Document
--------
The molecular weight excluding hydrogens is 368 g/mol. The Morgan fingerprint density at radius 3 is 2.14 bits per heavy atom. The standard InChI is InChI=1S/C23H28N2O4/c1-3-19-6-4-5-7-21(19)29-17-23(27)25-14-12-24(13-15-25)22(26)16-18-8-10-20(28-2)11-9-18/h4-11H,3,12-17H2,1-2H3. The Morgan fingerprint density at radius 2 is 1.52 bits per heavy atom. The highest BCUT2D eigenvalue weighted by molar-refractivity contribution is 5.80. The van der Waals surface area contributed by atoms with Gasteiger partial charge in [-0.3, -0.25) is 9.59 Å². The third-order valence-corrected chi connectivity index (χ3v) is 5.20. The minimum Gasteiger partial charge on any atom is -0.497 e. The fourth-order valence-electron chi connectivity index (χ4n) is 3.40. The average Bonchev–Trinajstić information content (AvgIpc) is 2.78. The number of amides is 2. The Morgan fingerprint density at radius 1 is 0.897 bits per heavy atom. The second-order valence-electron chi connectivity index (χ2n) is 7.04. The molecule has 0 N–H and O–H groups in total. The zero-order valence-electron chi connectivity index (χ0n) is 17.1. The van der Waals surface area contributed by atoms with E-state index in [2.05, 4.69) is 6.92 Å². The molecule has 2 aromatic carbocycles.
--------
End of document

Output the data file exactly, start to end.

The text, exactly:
The molecular weight excluding hydrogens is 368 g/mol. The Morgan fingerprint density at radius 3 is 2.14 bits per heavy atom. The standard InChI is InChI=1S/C23H28N2O4/c1-3-19-6-4-5-7-21(19)29-17-23(27)25-14-12-24(13-15-25)22(26)16-18-8-10-20(28-2)11-9-18/h4-11H,3,12-17H2,1-2H3. The Morgan fingerprint density at radius 2 is 1.52 bits per heavy atom. The highest BCUT2D eigenvalue weighted by molar-refractivity contribution is 5.80. The van der Waals surface area contributed by atoms with Gasteiger partial charge in [-0.3, -0.25) is 9.59 Å². The third-order valence-corrected chi connectivity index (χ3v) is 5.20. The minimum Gasteiger partial charge on any atom is -0.497 e. The fourth-order valence-electron chi connectivity index (χ4n) is 3.40. The average Bonchev–Trinajstić information content (AvgIpc) is 2.78. The number of amides is 2. The Morgan fingerprint density at radius 1 is 0.897 bits per heavy atom. The second-order valence-electron chi connectivity index (χ2n) is 7.04. The molecule has 0 N–H and O–H groups in total. The zero-order valence-electron chi connectivity index (χ0n) is 17.1. The van der Waals surface area contributed by atoms with E-state index in [2.05, 4.69) is 6.92 Å². The molecule has 2 aromatic carbocycles.